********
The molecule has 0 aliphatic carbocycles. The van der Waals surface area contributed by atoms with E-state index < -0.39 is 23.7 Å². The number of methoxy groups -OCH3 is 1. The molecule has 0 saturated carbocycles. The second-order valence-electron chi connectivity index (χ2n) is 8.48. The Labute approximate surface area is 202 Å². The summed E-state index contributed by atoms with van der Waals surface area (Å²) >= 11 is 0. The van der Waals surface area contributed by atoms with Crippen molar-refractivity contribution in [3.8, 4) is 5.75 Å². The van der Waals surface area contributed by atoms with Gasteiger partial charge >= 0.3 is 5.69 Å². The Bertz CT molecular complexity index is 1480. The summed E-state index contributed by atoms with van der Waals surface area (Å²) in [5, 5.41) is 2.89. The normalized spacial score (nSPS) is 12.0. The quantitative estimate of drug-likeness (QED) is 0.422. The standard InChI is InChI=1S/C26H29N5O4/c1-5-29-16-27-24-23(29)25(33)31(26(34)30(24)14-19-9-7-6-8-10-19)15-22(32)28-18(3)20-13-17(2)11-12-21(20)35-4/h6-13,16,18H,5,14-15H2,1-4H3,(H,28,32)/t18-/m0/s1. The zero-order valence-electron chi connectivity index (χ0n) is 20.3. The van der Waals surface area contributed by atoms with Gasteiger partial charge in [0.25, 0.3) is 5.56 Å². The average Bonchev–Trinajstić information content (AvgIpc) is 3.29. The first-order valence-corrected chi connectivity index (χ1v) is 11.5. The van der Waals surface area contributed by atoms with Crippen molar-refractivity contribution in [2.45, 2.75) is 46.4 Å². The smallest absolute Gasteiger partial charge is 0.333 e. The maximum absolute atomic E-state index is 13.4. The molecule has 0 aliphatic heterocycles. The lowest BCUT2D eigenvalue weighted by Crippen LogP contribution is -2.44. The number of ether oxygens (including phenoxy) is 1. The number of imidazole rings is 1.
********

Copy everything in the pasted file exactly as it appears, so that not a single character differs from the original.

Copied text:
The molecule has 0 aliphatic carbocycles. The van der Waals surface area contributed by atoms with E-state index < -0.39 is 23.7 Å². The number of methoxy groups -OCH3 is 1. The molecule has 0 saturated carbocycles. The second-order valence-electron chi connectivity index (χ2n) is 8.48. The Labute approximate surface area is 202 Å². The summed E-state index contributed by atoms with van der Waals surface area (Å²) >= 11 is 0. The van der Waals surface area contributed by atoms with Crippen molar-refractivity contribution in [3.8, 4) is 5.75 Å². The van der Waals surface area contributed by atoms with Gasteiger partial charge >= 0.3 is 5.69 Å². The Bertz CT molecular complexity index is 1480. The summed E-state index contributed by atoms with van der Waals surface area (Å²) in [5, 5.41) is 2.89. The normalized spacial score (nSPS) is 12.0. The quantitative estimate of drug-likeness (QED) is 0.422. The standard InChI is InChI=1S/C26H29N5O4/c1-5-29-16-27-24-23(29)25(33)31(26(34)30(24)14-19-9-7-6-8-10-19)15-22(32)28-18(3)20-13-17(2)11-12-21(20)35-4/h6-13,16,18H,5,14-15H2,1-4H3,(H,28,32)/t18-/m0/s1. The zero-order valence-electron chi connectivity index (χ0n) is 20.3. The van der Waals surface area contributed by atoms with Gasteiger partial charge in [0.25, 0.3) is 5.56 Å². The average Bonchev–Trinajstić information content (AvgIpc) is 3.29. The first-order valence-corrected chi connectivity index (χ1v) is 11.5. The van der Waals surface area contributed by atoms with Crippen molar-refractivity contribution in [2.45, 2.75) is 46.4 Å². The smallest absolute Gasteiger partial charge is 0.333 e. The maximum absolute atomic E-state index is 13.4. The molecule has 0 aliphatic heterocycles. The lowest BCUT2D eigenvalue weighted by Crippen LogP contribution is -2.44. The number of ether oxygens (including phenoxy) is 1. The number of imidazole rings is 1.